|Overall Panel Fit:||N/A|
Other Batmobile Models
1980: Batman #330
2017: The LEGO Batman Movie
1987: Batman #408 interior
1970: Detective Comics #400
1969: Detective Comics #394
1950: Detective Comics #156
2006: Legends of the Dark Knight #198
1972: Detective Comics #420
1992: Batman Returns
1948: Batman #47
1952: Batman #73
1992: Batman Returns (Review)
2008: LEGO Batman
2015: Arkham Knight (Review)
1992: Batman the Animated Series
1939: Detective Comics #27
1972: Batman #246
1944: Batman #25
1944: Batman #20
Other 2010s Movie Models
Batman v Superman Batmobile
Furious 6 Nissan GT-R Ben Sopra (Review)
Furious 7 ‘70 Charger (Review)
Zootopia Police Cruiser (Review)
Furious 7 ‘72 ‘Cuda
Fast 5 ‘63 Ford Galaxie
Cars 2 Finn McMissile (Review)
Men in Black III Taurus SHO (Review)
Dark of the Moon Roadbuster
Furious 7 ‘70 Road Runner (Review)
F8 of the Furious Ripsaw
Furious 7 Nissan GT-R (Review)
Deuce of Spades ‘32 Ford
Transformers 5 Crosshairs (Review)
Born 2 Race Subaru Impreza WRX STi
Furious 6 ‘69 Charger Daytona
Planes Dusty Crophopper (Review)
Furious 7 Maximus Charger (Review)
Cars 3 Lightning McQueen (Review)
Building on the world established in Man of Steel, Batman v Superman: Dawn of Justice has the two titular characters facing off before finally joining forces to stop an even larger threat (and now accompanied by Wonder Woman in her live action big screen debut). Echoing Frank Miller's The Dark Knight Returns, Batman will use any and every tool at his disposal, including this Batmobile. Massive but sleek, this latest live action Batmobile is unique in that it is showing the scars of Batman's war on crime.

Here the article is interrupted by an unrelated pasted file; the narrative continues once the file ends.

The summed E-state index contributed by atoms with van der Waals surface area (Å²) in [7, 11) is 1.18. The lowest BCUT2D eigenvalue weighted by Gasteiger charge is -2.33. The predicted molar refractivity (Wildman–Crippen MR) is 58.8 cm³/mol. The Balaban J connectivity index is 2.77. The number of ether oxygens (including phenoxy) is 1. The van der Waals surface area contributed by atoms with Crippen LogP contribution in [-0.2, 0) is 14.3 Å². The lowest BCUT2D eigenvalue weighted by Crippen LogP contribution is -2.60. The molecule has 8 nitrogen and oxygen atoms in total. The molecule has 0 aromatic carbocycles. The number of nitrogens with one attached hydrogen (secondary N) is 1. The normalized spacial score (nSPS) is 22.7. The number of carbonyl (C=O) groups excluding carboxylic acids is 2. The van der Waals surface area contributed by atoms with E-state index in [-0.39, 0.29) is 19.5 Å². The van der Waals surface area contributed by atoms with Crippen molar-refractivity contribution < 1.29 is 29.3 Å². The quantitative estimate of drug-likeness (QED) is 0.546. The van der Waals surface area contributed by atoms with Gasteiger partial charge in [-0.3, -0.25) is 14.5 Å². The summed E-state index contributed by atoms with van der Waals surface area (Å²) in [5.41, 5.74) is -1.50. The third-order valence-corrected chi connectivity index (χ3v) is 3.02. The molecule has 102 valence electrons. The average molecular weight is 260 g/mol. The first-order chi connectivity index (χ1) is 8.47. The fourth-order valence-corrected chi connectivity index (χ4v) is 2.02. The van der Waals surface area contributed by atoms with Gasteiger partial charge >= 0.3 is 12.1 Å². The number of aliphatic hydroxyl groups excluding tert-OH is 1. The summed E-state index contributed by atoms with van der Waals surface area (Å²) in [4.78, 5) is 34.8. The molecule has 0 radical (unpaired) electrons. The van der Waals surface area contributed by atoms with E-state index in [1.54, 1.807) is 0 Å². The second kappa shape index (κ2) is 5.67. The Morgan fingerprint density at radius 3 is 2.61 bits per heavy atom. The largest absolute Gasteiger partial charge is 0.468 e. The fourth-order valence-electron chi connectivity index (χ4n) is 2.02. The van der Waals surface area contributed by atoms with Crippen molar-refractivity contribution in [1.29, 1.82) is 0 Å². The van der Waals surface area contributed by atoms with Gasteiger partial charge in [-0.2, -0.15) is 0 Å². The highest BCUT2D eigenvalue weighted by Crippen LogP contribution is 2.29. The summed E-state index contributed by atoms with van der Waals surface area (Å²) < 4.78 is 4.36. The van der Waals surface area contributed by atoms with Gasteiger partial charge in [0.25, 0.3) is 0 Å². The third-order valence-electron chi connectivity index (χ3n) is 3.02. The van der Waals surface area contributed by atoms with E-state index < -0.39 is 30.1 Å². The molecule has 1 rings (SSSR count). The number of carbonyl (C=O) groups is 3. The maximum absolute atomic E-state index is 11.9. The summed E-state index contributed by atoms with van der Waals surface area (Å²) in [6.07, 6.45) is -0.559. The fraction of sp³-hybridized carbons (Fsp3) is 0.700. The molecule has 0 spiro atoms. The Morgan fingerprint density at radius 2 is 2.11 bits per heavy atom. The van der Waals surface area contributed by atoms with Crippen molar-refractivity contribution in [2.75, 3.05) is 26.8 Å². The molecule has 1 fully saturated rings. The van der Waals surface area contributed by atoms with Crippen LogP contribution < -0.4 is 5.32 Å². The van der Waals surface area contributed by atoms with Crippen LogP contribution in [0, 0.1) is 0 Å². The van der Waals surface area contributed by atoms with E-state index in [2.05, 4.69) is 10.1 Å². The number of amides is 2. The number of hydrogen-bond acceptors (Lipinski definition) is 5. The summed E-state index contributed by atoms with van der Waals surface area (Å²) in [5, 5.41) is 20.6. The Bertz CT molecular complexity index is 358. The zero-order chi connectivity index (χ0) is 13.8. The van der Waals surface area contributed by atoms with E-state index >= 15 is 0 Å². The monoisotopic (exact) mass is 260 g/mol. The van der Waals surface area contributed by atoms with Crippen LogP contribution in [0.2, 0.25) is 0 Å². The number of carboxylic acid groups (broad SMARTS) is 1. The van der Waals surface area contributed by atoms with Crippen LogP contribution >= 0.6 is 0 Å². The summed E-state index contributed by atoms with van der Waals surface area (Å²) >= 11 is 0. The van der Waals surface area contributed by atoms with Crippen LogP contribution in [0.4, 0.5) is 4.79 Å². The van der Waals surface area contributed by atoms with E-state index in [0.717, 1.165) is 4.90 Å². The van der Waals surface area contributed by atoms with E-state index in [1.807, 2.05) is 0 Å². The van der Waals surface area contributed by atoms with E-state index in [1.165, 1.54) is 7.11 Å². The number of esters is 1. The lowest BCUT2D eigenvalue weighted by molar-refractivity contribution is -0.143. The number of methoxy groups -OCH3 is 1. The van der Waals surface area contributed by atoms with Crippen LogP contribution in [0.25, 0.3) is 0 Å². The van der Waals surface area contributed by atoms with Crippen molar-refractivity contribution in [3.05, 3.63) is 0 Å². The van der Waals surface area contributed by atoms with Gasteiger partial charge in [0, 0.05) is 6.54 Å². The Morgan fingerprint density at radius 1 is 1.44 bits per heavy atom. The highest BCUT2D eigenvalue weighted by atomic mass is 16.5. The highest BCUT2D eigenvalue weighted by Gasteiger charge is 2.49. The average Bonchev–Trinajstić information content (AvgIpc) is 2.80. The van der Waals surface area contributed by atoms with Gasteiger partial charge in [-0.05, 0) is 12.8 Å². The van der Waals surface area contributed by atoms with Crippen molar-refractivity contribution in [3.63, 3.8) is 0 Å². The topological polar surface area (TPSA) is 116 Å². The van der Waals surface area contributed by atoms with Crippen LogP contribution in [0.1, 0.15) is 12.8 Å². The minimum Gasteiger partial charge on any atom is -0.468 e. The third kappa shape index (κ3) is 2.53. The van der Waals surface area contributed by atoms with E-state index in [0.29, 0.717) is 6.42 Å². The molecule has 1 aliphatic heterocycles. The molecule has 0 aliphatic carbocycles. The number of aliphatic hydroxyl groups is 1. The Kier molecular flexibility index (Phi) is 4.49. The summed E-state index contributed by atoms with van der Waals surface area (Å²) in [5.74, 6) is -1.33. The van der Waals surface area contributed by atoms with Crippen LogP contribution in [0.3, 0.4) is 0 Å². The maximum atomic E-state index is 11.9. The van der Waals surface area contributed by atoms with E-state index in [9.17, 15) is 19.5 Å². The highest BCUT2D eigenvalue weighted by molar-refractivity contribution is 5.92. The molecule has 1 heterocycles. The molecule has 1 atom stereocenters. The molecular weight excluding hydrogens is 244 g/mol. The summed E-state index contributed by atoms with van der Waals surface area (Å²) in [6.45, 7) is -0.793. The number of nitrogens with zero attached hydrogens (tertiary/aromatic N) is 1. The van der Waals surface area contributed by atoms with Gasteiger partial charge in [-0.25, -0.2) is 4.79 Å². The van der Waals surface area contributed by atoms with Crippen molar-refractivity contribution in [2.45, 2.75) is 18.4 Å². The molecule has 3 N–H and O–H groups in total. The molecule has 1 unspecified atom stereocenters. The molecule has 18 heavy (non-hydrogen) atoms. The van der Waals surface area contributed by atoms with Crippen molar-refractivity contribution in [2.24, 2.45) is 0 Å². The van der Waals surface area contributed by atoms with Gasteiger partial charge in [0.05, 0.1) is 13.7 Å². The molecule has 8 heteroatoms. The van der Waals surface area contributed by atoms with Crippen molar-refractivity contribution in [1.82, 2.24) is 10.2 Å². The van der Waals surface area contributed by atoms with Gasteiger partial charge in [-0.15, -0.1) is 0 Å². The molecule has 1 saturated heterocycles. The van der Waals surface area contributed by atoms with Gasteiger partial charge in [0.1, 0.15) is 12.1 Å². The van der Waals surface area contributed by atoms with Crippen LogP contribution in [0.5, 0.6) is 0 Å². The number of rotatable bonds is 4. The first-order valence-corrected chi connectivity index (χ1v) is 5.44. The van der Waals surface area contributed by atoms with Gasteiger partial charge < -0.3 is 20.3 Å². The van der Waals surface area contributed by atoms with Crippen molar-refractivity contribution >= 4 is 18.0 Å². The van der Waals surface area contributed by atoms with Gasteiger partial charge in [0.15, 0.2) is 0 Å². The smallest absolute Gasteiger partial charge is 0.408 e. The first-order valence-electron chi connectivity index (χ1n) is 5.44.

This is a massive box, measuring 18" (46cm) x 12" (30cm) x 5" (13cm). The front panel has a large window showing off the Batmobile, with the controller in the bottom left corner. The left side of the panel has the Batman v Superman movie logo and title, a stylized picture of the toy, and the Air Hogs logo. The right edge has photos of Henry Cavill as Superman and Ben Affleck as Batman in their typical "hero" poses, just above the DC Comics and Spin Master logos. The bottom edge has "Batmobile/Official Movie Replica" in english and French, a photo of the controller with its callout, and a note about batteries (USB charging for the car, two "AA" type for the controller). The end flaps have the BvS logo, a photo of the toy, "Batmobile," and AirHogs.com. The two panels aren't identical, with one having a straight-on view of the Batmobile and the other having more of a 3/4 shot. The top panel continues the window from the front, with a second smaller window cut in the shape of Batman's symbol next to it. The Batfleck photo, "Batmobile," and BvS logo/title repeated from the front panel. The back panel is dominated by a photo of the toy, surrounded by callouts to its features: "Rear Afterburner LED," "USB Rechargeable Battery," "Motorized Gun Turret and LED Headlights," and "Full Function Control" with a smaller picture of the controller. The BvS and Air Hogs logos are in the top right and bottom left corners, respectively, and the bottom strip and bottom panel have all of the required legal jargon. The Batmobile itself is held on a cardboard plinth in a full-size cardboard tray. Both are surprisingly sturdy, and are glued together in a way that reinforces both. the tray is printed with a gray cityscape. You access the four plastic twist screws that hold the Batmobile through a perforated door in the bottom of the plinth, which also holds the USB cable. The controller is held in place by another plastic twist screw and a single plastic strap, which is the only thing that needs to be removed with a tool. Over all it's nice work: simple and sturdy, using the established movie color scheme and showing off the Batmobile nicely.